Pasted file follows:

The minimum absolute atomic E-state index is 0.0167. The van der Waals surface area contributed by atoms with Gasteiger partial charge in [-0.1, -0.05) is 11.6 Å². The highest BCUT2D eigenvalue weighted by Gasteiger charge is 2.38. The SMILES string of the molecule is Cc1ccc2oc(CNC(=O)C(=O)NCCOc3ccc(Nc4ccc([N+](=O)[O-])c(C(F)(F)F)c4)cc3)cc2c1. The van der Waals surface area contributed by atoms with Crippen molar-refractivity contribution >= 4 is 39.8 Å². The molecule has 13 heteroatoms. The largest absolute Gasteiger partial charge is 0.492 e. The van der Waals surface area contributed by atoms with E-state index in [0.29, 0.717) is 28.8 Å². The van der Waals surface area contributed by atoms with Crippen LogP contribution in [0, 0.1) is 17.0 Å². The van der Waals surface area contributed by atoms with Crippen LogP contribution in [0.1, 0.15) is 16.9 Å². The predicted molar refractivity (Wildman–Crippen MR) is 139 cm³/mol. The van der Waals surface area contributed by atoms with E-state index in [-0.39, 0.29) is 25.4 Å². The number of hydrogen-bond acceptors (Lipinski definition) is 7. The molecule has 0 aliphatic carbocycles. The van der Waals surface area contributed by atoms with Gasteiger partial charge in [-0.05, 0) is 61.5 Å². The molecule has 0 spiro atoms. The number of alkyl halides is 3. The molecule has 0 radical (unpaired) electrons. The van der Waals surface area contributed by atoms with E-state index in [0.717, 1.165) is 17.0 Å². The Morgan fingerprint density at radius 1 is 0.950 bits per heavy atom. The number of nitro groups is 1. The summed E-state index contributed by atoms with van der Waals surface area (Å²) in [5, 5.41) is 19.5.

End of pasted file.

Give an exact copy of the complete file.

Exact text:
The minimum absolute atomic E-state index is 0.0167. The van der Waals surface area contributed by atoms with Gasteiger partial charge in [-0.1, -0.05) is 11.6 Å². The highest BCUT2D eigenvalue weighted by Gasteiger charge is 2.38. The SMILES string of the molecule is Cc1ccc2oc(CNC(=O)C(=O)NCCOc3ccc(Nc4ccc([N+](=O)[O-])c(C(F)(F)F)c4)cc3)cc2c1. The van der Waals surface area contributed by atoms with Crippen molar-refractivity contribution >= 4 is 39.8 Å². The molecule has 13 heteroatoms. The largest absolute Gasteiger partial charge is 0.492 e. The van der Waals surface area contributed by atoms with E-state index in [0.29, 0.717) is 28.8 Å². The van der Waals surface area contributed by atoms with Crippen LogP contribution in [0, 0.1) is 17.0 Å². The van der Waals surface area contributed by atoms with Crippen LogP contribution in [0.1, 0.15) is 16.9 Å². The predicted molar refractivity (Wildman–Crippen MR) is 139 cm³/mol. The van der Waals surface area contributed by atoms with E-state index in [-0.39, 0.29) is 25.4 Å². The number of hydrogen-bond acceptors (Lipinski definition) is 7. The molecule has 0 aliphatic carbocycles. The van der Waals surface area contributed by atoms with Gasteiger partial charge in [-0.05, 0) is 61.5 Å². The molecule has 0 spiro atoms. The number of alkyl halides is 3. The molecule has 0 radical (unpaired) electrons. The van der Waals surface area contributed by atoms with E-state index in [0.717, 1.165) is 17.0 Å². The Morgan fingerprint density at radius 1 is 0.950 bits per heavy atom. The number of nitro groups is 1. The summed E-state index contributed by atoms with van der Waals surface area (Å²) in [5, 5.41) is 19.5.